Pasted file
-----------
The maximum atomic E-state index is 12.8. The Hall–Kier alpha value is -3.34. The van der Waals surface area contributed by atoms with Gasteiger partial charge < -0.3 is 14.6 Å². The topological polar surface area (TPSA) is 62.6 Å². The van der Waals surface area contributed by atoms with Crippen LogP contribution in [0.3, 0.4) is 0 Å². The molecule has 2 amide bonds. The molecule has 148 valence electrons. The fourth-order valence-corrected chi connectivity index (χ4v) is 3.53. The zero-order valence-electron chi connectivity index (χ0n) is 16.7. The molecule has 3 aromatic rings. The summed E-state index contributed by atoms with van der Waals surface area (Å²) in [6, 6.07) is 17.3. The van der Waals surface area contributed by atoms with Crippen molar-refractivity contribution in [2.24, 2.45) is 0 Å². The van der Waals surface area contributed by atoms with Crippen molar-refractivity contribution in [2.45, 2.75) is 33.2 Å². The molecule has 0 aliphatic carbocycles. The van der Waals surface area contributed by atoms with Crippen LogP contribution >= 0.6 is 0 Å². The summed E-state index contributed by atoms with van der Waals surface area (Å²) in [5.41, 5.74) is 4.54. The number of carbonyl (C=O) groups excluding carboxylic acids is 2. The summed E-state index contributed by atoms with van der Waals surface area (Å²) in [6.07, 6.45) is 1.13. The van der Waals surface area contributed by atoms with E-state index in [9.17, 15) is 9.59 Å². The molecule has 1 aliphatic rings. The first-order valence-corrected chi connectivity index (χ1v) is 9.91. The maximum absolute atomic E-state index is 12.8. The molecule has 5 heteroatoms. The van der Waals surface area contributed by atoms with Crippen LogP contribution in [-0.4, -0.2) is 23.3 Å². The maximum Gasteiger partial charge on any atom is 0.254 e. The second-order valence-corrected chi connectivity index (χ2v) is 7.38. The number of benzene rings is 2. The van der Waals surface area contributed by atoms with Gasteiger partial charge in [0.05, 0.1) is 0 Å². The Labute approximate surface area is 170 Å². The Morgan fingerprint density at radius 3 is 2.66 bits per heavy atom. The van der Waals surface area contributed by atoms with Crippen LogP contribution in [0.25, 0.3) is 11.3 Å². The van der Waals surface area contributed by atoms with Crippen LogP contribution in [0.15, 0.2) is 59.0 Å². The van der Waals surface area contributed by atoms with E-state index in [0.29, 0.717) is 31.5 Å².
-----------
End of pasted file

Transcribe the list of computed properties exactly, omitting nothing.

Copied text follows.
The maximum atomic E-state index is 12.8. The Hall–Kier alpha value is -3.34. The van der Waals surface area contributed by atoms with Gasteiger partial charge < -0.3 is 14.6 Å². The topological polar surface area (TPSA) is 62.6 Å². The van der Waals surface area contributed by atoms with Crippen LogP contribution in [0.3, 0.4) is 0 Å². The molecule has 2 amide bonds. The molecule has 148 valence electrons. The fourth-order valence-corrected chi connectivity index (χ4v) is 3.53. The zero-order valence-electron chi connectivity index (χ0n) is 16.7. The molecule has 3 aromatic rings. The summed E-state index contributed by atoms with van der Waals surface area (Å²) in [6, 6.07) is 17.3. The van der Waals surface area contributed by atoms with Crippen molar-refractivity contribution in [2.24, 2.45) is 0 Å². The van der Waals surface area contributed by atoms with Crippen molar-refractivity contribution in [2.45, 2.75) is 33.2 Å². The molecule has 0 aliphatic carbocycles. The van der Waals surface area contributed by atoms with Crippen LogP contribution >= 0.6 is 0 Å². The summed E-state index contributed by atoms with van der Waals surface area (Å²) in [5.41, 5.74) is 4.54. The number of carbonyl (C=O) groups excluding carboxylic acids is 2. The summed E-state index contributed by atoms with van der Waals surface area (Å²) in [6.07, 6.45) is 1.13. The van der Waals surface area contributed by atoms with E-state index in [9.17, 15) is 9.59 Å². The molecule has 1 aliphatic rings. The first-order valence-corrected chi connectivity index (χ1v) is 9.91. The maximum absolute atomic E-state index is 12.8. The molecule has 5 heteroatoms. The van der Waals surface area contributed by atoms with Crippen LogP contribution in [-0.4, -0.2) is 23.3 Å². The maximum Gasteiger partial charge on any atom is 0.254 e. The second-order valence-corrected chi connectivity index (χ2v) is 7.38. The number of benzene rings is 2. The van der Waals surface area contributed by atoms with Gasteiger partial charge in [0.05, 0.1) is 0 Å². The Labute approximate surface area is 170 Å². The Morgan fingerprint density at radius 3 is 2.66 bits per heavy atom. The van der Waals surface area contributed by atoms with Crippen LogP contribution in [0.25, 0.3) is 11.3 Å². The van der Waals surface area contributed by atoms with Crippen LogP contribution in [0.15, 0.2) is 59.0 Å². The van der Waals surface area contributed by atoms with E-state index in [0.29, 0.717) is 31.5 Å².